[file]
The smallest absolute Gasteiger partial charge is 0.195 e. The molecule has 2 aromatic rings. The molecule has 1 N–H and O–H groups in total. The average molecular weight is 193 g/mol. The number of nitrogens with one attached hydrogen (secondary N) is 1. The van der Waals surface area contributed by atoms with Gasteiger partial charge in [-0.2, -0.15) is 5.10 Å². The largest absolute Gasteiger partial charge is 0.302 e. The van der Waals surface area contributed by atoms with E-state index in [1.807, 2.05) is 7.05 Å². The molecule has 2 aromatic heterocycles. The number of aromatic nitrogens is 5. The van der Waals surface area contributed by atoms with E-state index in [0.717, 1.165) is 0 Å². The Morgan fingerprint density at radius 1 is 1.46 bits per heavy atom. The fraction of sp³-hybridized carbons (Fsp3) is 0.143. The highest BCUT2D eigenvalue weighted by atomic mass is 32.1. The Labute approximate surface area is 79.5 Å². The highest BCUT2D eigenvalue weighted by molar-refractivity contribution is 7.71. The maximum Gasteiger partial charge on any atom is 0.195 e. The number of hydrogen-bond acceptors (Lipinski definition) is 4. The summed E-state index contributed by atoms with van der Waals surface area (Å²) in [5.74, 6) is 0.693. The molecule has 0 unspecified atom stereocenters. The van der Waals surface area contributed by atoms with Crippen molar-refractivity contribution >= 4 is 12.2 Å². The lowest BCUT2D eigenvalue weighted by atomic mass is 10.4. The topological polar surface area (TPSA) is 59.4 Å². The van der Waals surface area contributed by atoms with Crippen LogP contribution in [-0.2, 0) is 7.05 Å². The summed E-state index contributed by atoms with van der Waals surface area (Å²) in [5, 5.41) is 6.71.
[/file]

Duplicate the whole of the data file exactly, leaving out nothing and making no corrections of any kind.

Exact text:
The smallest absolute Gasteiger partial charge is 0.195 e. The molecule has 2 aromatic rings. The molecule has 1 N–H and O–H groups in total. The average molecular weight is 193 g/mol. The number of nitrogens with one attached hydrogen (secondary N) is 1. The van der Waals surface area contributed by atoms with Gasteiger partial charge in [-0.2, -0.15) is 5.10 Å². The largest absolute Gasteiger partial charge is 0.302 e. The van der Waals surface area contributed by atoms with E-state index in [1.807, 2.05) is 7.05 Å². The molecule has 2 aromatic heterocycles. The number of aromatic nitrogens is 5. The van der Waals surface area contributed by atoms with E-state index in [0.717, 1.165) is 0 Å². The Morgan fingerprint density at radius 1 is 1.46 bits per heavy atom. The fraction of sp³-hybridized carbons (Fsp3) is 0.143. The highest BCUT2D eigenvalue weighted by atomic mass is 32.1. The Labute approximate surface area is 79.5 Å². The highest BCUT2D eigenvalue weighted by molar-refractivity contribution is 7.71. The maximum Gasteiger partial charge on any atom is 0.195 e. The number of hydrogen-bond acceptors (Lipinski definition) is 4. The summed E-state index contributed by atoms with van der Waals surface area (Å²) in [5.74, 6) is 0.693. The molecule has 0 unspecified atom stereocenters. The van der Waals surface area contributed by atoms with Crippen molar-refractivity contribution >= 4 is 12.2 Å². The lowest BCUT2D eigenvalue weighted by atomic mass is 10.4. The topological polar surface area (TPSA) is 59.4 Å². The van der Waals surface area contributed by atoms with Crippen LogP contribution in [-0.2, 0) is 7.05 Å². The summed E-state index contributed by atoms with van der Waals surface area (Å²) in [5, 5.41) is 6.71.